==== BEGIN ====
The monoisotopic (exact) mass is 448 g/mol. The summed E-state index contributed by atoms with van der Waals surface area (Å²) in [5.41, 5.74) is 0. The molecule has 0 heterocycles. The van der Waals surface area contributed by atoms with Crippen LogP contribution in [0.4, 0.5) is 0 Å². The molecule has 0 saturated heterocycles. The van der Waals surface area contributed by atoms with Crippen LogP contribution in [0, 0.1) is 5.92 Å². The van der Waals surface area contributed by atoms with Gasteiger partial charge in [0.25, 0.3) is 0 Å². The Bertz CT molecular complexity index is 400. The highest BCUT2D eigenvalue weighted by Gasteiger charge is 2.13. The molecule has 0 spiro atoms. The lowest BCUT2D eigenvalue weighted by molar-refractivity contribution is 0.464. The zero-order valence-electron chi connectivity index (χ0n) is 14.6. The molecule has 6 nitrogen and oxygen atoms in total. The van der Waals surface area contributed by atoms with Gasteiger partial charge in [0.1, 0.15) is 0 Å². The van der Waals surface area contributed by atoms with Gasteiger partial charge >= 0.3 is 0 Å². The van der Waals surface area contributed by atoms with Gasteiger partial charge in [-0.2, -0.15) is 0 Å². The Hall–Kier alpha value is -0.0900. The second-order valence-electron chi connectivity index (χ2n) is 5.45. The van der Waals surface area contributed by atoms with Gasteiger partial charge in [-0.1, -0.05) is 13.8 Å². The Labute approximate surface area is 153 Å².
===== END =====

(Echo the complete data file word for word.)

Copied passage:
The monoisotopic (exact) mass is 448 g/mol. The summed E-state index contributed by atoms with van der Waals surface area (Å²) in [5.41, 5.74) is 0. The molecule has 0 heterocycles. The van der Waals surface area contributed by atoms with Crippen LogP contribution in [0.4, 0.5) is 0 Å². The molecule has 0 saturated heterocycles. The van der Waals surface area contributed by atoms with Crippen LogP contribution in [0, 0.1) is 5.92 Å². The van der Waals surface area contributed by atoms with Gasteiger partial charge in [0.25, 0.3) is 0 Å². The Bertz CT molecular complexity index is 400. The highest BCUT2D eigenvalue weighted by Gasteiger charge is 2.13. The molecule has 0 spiro atoms. The lowest BCUT2D eigenvalue weighted by molar-refractivity contribution is 0.464. The zero-order valence-electron chi connectivity index (χ0n) is 14.6. The molecule has 6 nitrogen and oxygen atoms in total. The van der Waals surface area contributed by atoms with Gasteiger partial charge in [0.1, 0.15) is 0 Å². The van der Waals surface area contributed by atoms with Gasteiger partial charge >= 0.3 is 0 Å². The van der Waals surface area contributed by atoms with Gasteiger partial charge in [-0.2, -0.15) is 0 Å². The Hall–Kier alpha value is -0.0900. The second-order valence-electron chi connectivity index (χ2n) is 5.45. The van der Waals surface area contributed by atoms with Gasteiger partial charge in [-0.1, -0.05) is 13.8 Å². The Labute approximate surface area is 153 Å².